See your doctor if you have severe or persistent abdominal pain, which can indicate serious health problems, such as appendicitis, intestinal blockage, gallstones, and a host of other conditions. Other warning signs that mean it's time to see the doctor include diarrhea lasting more than three days; black, tarry stools; blood in your stool; and heartburn that persists or worsens, even after you take medication for it.

  • 8
    Unusual headaches
    Woman With Headache

    Most of us get headaches now and then, which go away either on their own or after taking an over-the-counter medication. But some headaches warrant prompt medical attention. If you have a headache along with a high fever, stiff neck, confusion, faintness, or trouble speaking or walking, you need to go to the emergency room. Also don't ignore headaches that have become more frequent or severe than normal, don't get better with medication and interfere with work, sleep or other daily activities. These should be evaluated by your doctor.

  • 9
    Shortness of breath

    If you suddenly find yourself short of breath for no apparent reason—you haven't just been exercising, for example—you need immediate medical attention. Acute shortness of breath could be a sign of many conditions, ranging from COVID-19 to asthma, a clot in your lung, a collapsed lung, pneumonia, heart dysfunction, or an allergic reaction. Shortness of breath that's more long-lasting can be caused by chronic or other conditions. Either way, difficulty breathing is a medical symptom you should never ignore. Contact your doctor or seek emergency care.

  • 10
    Sadness that won't go away
    Tired looking senior man leaning on kitchen counter with sports drink

    Feelings of depression or sadness, perhaps alternating with extreme highs, are signs of mental illness and should never be ignored. If you're depressed, you likely won't feel like interacting with others, and may not feel enough energy to call a doctor. However, it's important to get help. See if a loved one can connect with a health professional for you. Other warning signs to report to a doctor: changes in eating or sleeping habits, thoughts of hurting yourself or others, delusions or hallucinations, or having excess anxiety. Seek help promptly if you have any of these.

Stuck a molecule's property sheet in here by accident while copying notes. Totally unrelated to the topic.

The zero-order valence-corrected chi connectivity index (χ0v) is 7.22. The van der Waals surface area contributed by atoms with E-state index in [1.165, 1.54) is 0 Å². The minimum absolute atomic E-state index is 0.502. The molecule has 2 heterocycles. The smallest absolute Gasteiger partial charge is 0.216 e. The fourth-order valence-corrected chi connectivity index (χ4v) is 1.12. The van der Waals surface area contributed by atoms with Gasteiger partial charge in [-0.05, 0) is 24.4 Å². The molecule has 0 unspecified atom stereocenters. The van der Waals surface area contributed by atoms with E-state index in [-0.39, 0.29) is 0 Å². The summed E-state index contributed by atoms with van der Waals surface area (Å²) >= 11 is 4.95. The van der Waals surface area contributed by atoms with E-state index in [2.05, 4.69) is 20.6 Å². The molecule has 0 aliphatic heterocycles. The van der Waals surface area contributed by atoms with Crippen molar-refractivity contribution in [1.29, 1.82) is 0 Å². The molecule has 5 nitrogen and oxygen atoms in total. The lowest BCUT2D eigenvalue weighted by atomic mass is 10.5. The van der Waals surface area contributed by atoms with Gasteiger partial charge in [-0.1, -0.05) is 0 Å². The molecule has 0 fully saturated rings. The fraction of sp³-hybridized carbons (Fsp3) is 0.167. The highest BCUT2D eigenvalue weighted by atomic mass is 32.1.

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Medical Reviewer: William C. Lloyd III, MD, FACS
Last Review Date: 2020 Dec 4
THIS TOOL DOES NOT PROVIDE MEDICAL ADVICE. It is intended for informational purposes only. It is not a substitute for professional medical advice, diagnosis or treatment. Never ignore professional medical advice in seeking treatment because of something you have read on the site. If you think you may have a medical emergency, immediately call your doctor or dial 911.
  1. Deciding When to See a Doctor. Familydoctor.org (American Academy of Family Physicians). https://familydoctor.org/deciding-see-doctor/
  2. Early Cancer Warning Signs: 5 Symptoms You Shouldn't Ignore. Johns Hopkins Medicine. https://www.hopkinsmedicine.org/health/wellness-and-prevention/early-cancer-warning-signs-5-symptoms-you-shouldnt-ignore
  3. Symptoms to never ignore – even during a pandemic. UC Health. https://www.uchealth.org/today/symptoms-medical-emergencies-never-to-ignore-even-during-a-pandemic/
  4. Left arm pain: When to worry. Norton Healthcare. https://nortonhealthcare.com/news/left-arm-pain-heart-attack/
  5. 7 Health Symptoms Not to Ignore. Mercy Health. https://blog.mercy.com/health-symptoms-changes-never-ignore/
  6. Women: Don't Ignore These 3 Subtle Heart Attack Symptoms. Cleveland Clinic. https://health.clevelandclinic.org/women-dont-ignore-3-subtle-heart-attack-symptoms/
  7. Learn More Stroke Warning Signs and Symptoms. American Stroke Association. https://www.stroke.org/en/about-stroke/stroke-symptoms/learn-more-stroke-warning-signs-and-symptoms
  8. Deciding When to See a Doctor. Familydoctor.org (American Academy of Family Physicians). https://familydoctor.org/deciding-see-doctor/
  9. Shortness of breath. Mayo Clinic. https://www.mayoclinic.org/symptoms/shortness-of-breath/basics/causes/sym-20050890